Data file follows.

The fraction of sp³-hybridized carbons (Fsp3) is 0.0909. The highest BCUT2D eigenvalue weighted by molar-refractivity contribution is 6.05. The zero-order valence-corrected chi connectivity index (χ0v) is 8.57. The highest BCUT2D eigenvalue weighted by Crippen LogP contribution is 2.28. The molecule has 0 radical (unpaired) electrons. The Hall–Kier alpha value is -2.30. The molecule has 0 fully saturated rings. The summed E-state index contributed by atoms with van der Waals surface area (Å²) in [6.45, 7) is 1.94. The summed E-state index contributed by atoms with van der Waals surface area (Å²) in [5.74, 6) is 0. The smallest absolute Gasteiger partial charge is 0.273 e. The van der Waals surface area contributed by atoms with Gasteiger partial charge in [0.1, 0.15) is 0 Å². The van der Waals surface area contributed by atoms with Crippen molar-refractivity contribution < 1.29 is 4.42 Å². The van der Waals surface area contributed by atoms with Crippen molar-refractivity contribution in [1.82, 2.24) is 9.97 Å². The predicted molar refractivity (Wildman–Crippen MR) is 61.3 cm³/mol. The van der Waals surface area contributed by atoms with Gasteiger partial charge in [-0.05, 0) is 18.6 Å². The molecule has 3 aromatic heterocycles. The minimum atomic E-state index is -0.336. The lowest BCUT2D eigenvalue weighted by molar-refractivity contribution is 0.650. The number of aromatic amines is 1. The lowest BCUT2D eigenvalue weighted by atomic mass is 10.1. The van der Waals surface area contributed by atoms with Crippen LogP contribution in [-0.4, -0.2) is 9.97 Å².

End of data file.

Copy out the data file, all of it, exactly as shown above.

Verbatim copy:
The fraction of sp³-hybridized carbons (Fsp3) is 0.0909. The highest BCUT2D eigenvalue weighted by molar-refractivity contribution is 6.05. The zero-order valence-corrected chi connectivity index (χ0v) is 8.57. The highest BCUT2D eigenvalue weighted by Crippen LogP contribution is 2.28. The molecule has 0 radical (unpaired) electrons. The Hall–Kier alpha value is -2.30. The molecule has 0 fully saturated rings. The summed E-state index contributed by atoms with van der Waals surface area (Å²) in [6.45, 7) is 1.94. The summed E-state index contributed by atoms with van der Waals surface area (Å²) in [5.74, 6) is 0. The smallest absolute Gasteiger partial charge is 0.273 e. The van der Waals surface area contributed by atoms with Gasteiger partial charge in [0.1, 0.15) is 0 Å². The van der Waals surface area contributed by atoms with Crippen molar-refractivity contribution < 1.29 is 4.42 Å². The van der Waals surface area contributed by atoms with Crippen molar-refractivity contribution in [1.82, 2.24) is 9.97 Å². The predicted molar refractivity (Wildman–Crippen MR) is 61.3 cm³/mol. The van der Waals surface area contributed by atoms with Gasteiger partial charge in [-0.05, 0) is 18.6 Å². The molecule has 3 aromatic heterocycles. The minimum atomic E-state index is -0.336. The lowest BCUT2D eigenvalue weighted by molar-refractivity contribution is 0.650. The number of aromatic amines is 1. The lowest BCUT2D eigenvalue weighted by atomic mass is 10.1. The van der Waals surface area contributed by atoms with Crippen LogP contribution in [-0.4, -0.2) is 9.97 Å².